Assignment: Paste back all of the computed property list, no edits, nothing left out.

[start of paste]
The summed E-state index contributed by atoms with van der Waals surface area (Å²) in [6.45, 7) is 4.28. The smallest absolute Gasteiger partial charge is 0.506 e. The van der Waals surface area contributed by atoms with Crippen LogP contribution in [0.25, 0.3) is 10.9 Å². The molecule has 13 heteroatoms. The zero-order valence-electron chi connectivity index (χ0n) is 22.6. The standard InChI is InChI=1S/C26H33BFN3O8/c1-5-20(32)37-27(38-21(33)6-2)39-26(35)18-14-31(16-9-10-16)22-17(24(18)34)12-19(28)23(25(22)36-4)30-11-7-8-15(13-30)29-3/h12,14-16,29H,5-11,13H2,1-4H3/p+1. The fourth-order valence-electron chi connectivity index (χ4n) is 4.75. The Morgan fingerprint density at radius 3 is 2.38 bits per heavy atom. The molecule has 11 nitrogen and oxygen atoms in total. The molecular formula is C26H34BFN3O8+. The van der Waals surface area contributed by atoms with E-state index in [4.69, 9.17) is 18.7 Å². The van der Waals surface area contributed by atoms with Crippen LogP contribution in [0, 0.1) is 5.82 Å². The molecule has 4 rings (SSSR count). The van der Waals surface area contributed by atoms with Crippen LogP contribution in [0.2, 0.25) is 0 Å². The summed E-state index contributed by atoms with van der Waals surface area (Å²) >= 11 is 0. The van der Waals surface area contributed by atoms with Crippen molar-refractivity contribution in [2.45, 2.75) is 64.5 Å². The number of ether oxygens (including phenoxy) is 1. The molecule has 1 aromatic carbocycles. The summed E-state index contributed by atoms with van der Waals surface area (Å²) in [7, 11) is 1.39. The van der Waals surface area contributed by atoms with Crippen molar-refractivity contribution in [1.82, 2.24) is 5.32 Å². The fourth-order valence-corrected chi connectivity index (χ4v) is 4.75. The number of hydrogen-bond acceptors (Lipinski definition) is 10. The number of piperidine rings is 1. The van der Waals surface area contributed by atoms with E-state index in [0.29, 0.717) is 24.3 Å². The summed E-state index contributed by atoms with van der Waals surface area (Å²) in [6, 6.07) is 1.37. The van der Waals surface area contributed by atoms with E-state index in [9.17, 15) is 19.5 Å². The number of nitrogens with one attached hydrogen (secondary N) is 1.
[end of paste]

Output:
The summed E-state index contributed by atoms with van der Waals surface area (Å²) in [6.45, 7) is 4.28. The smallest absolute Gasteiger partial charge is 0.506 e. The van der Waals surface area contributed by atoms with Crippen LogP contribution in [0.25, 0.3) is 10.9 Å². The molecule has 13 heteroatoms. The zero-order valence-electron chi connectivity index (χ0n) is 22.6. The standard InChI is InChI=1S/C26H33BFN3O8/c1-5-20(32)37-27(38-21(33)6-2)39-26(35)18-14-31(16-9-10-16)22-17(24(18)34)12-19(28)23(25(22)36-4)30-11-7-8-15(13-30)29-3/h12,14-16,29H,5-11,13H2,1-4H3/p+1. The fourth-order valence-electron chi connectivity index (χ4n) is 4.75. The Morgan fingerprint density at radius 3 is 2.38 bits per heavy atom. The molecule has 11 nitrogen and oxygen atoms in total. The molecular formula is C26H34BFN3O8+. The van der Waals surface area contributed by atoms with E-state index in [4.69, 9.17) is 18.7 Å². The van der Waals surface area contributed by atoms with Crippen LogP contribution in [0, 0.1) is 5.82 Å². The molecule has 4 rings (SSSR count). The van der Waals surface area contributed by atoms with Crippen LogP contribution in [0.2, 0.25) is 0 Å². The summed E-state index contributed by atoms with van der Waals surface area (Å²) >= 11 is 0. The van der Waals surface area contributed by atoms with Crippen molar-refractivity contribution in [2.45, 2.75) is 64.5 Å². The number of ether oxygens (including phenoxy) is 1. The molecule has 1 aromatic carbocycles. The summed E-state index contributed by atoms with van der Waals surface area (Å²) in [7, 11) is 1.39. The van der Waals surface area contributed by atoms with Crippen molar-refractivity contribution in [1.82, 2.24) is 5.32 Å². The fourth-order valence-corrected chi connectivity index (χ4v) is 4.75. The number of hydrogen-bond acceptors (Lipinski definition) is 10. The number of piperidine rings is 1. The van der Waals surface area contributed by atoms with E-state index in [0.29, 0.717) is 24.3 Å². The summed E-state index contributed by atoms with van der Waals surface area (Å²) in [6, 6.07) is 1.37. The van der Waals surface area contributed by atoms with E-state index in [9.17, 15) is 19.5 Å². The number of nitrogens with one attached hydrogen (secondary N) is 1.